Pembrokeshire – Tawny Owl, Whinchats and Otters

Following on from my last post about Skomer Island, this post is about my holiday to Pembrokeshire and the birds that I managed to see there. The main outing whilst I was there was to Skomer Island (see my previous post for more information), although I did manage to see plenty of other birds and wildlife.

Near to where I was staying, there was a wood full of bluebells that I discovered was a great place to go on an early morning dawn walk. As I entered the wood, a wealth of birdsong entered my ears, from Song Thrush to Blackcap to Chiffchaff. Throughout the wood, these birds and various species of Tits and Finches came up, all joining in with the chorus. However, at times, the song was drowned out by the loud ‘caws’ of the local Carrion Crows, Jackdaws and Rooks. The canopy was also a rather large rookery.

Song Thrush

Suddenly, a large bird came swooping over my head, gliding silently and effortlessly through the trees and onto a branch. The bird was a Tawny Owl. Of course, even with its stealth, it did not go unnoticed among the corvids, and so within seconds, the poor owl was being mobbed by numerous Crows and Jackdaws. So, the Tawny Owl flew off to a different perch, but the corvids followed, and so the cycle went on. After a long while of watching this process, the owl eventually settled down, with the corvids satisfied with where it had perched.


Tawny Owl

What I did notice one day was a slightly unusual looking Redstart – at least that is what I think it was. If you do think that it may be something else, do feel free to leave a comment with a suggestion.

The unusual looking Redstart?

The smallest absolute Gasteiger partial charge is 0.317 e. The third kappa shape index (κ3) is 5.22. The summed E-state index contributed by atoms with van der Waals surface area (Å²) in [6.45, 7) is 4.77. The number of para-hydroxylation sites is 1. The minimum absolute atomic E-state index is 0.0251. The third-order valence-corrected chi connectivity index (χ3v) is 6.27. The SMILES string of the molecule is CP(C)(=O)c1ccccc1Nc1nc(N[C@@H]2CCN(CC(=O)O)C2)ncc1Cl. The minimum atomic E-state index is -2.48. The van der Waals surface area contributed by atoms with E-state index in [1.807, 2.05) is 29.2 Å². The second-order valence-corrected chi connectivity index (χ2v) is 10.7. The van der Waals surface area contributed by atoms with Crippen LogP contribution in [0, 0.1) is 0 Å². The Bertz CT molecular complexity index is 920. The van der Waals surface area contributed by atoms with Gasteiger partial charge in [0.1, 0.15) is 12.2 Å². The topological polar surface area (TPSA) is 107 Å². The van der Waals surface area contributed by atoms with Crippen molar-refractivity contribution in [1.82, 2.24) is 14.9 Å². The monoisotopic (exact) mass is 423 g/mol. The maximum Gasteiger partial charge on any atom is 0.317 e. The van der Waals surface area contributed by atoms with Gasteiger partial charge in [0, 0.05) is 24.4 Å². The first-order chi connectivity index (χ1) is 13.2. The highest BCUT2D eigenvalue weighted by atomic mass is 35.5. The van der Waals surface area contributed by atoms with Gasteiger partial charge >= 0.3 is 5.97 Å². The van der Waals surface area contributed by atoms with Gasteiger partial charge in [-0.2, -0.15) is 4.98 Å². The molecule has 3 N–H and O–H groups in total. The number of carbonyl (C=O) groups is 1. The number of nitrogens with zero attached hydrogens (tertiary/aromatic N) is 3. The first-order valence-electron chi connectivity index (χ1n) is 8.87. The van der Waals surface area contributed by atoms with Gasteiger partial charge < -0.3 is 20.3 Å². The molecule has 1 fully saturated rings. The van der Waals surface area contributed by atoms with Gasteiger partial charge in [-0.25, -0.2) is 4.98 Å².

Also, one day, I went for a walk along the coastal path passing above Marloes Sands. This was a habitat made up of the coast and a heathland, with a small marsh/lake towards the end. The walk brought up a lot more small passerines than anything else, with Stonechats, Whinchats, Meadow Pipits, Rock Pipits, Wheatears, Skylarks, Chaffinches and Linnets appearing all over the place in huge numbers. Occasionally, the odd Kestrel would coming swooping over, reducing the birds to having to take the nearest form of cover.


Once at the lake, there was little to be seen, and I had hardly any time to wait around, as I had to be somewhere, but a few quick glances revealed Shovelers, Teals, Mute Swans, a Chiffchaff, a Reed Warbler, and an awful lot of Black-Headed, Herring, and Lesser Black-Backed Gulls. 

On the way back home, we decided to drop in to my Grandparents, who live next to a river. I had been told that they had seen Otters down there, so I was eager to see if I could spot them myself. After some patient sitting around, and a brief blue and orange flash of a Kingfisher, I finally came across what I had been waiting for – some Otters. On the far side of the river, next to the bank, I saw two following each other – head to tail, and a little while later, one enjoying a little lie down on the water’s surface. Soon, I will hopefully return to see them again.






Author: Isaac the Ornithologist

Hi, I'm Isaac West, I'm 15 years old and I live in Oxford. I have a huge passion for wildlife, especially birds and I always enjoy being out and about in the wild. I am currently training to be a bird ringer. I also love wildlife photography and I greatly enjoy taking photos of nature. When I am older, I would love to be involved with nature.

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